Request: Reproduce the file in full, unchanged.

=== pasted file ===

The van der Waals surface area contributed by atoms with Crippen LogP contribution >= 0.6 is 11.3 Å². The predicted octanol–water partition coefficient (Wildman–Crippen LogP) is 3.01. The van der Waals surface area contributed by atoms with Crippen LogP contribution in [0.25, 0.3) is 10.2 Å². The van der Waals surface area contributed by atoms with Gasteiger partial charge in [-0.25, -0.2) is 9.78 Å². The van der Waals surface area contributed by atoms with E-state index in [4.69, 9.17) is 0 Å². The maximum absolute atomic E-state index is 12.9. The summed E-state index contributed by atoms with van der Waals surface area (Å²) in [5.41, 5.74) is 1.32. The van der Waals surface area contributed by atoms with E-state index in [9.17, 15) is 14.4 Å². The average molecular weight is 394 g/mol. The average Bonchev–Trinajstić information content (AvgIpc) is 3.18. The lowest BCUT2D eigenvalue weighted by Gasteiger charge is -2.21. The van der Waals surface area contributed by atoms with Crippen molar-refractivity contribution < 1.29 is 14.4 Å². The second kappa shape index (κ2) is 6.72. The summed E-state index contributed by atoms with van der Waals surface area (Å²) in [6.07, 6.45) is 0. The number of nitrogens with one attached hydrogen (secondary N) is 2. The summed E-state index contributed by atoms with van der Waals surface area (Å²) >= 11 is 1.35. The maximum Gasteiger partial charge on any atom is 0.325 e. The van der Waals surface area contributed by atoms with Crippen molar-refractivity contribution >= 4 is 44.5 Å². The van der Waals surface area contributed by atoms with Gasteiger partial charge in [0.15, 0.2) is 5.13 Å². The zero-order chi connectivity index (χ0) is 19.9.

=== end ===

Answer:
The van der Waals surface area contributed by atoms with Crippen LogP contribution >= 0.6 is 11.3 Å². The predicted octanol–water partition coefficient (Wildman–Crippen LogP) is 3.01. The van der Waals surface area contributed by atoms with Crippen LogP contribution in [0.25, 0.3) is 10.2 Å². The van der Waals surface area contributed by atoms with Gasteiger partial charge in [-0.25, -0.2) is 9.78 Å². The van der Waals surface area contributed by atoms with E-state index in [4.69, 9.17) is 0 Å². The maximum absolute atomic E-state index is 12.9. The summed E-state index contributed by atoms with van der Waals surface area (Å²) in [5.41, 5.74) is 1.32. The van der Waals surface area contributed by atoms with E-state index in [9.17, 15) is 14.4 Å². The average molecular weight is 394 g/mol. The average Bonchev–Trinajstić information content (AvgIpc) is 3.18. The lowest BCUT2D eigenvalue weighted by Gasteiger charge is -2.21. The van der Waals surface area contributed by atoms with Crippen molar-refractivity contribution < 1.29 is 14.4 Å². The second kappa shape index (κ2) is 6.72. The summed E-state index contributed by atoms with van der Waals surface area (Å²) in [6.07, 6.45) is 0. The number of nitrogens with one attached hydrogen (secondary N) is 2. The summed E-state index contributed by atoms with van der Waals surface area (Å²) >= 11 is 1.35. The maximum Gasteiger partial charge on any atom is 0.325 e. The van der Waals surface area contributed by atoms with Crippen molar-refractivity contribution >= 4 is 44.5 Å². The van der Waals surface area contributed by atoms with Gasteiger partial charge in [0.15, 0.2) is 5.13 Å². The zero-order chi connectivity index (χ0) is 19.9.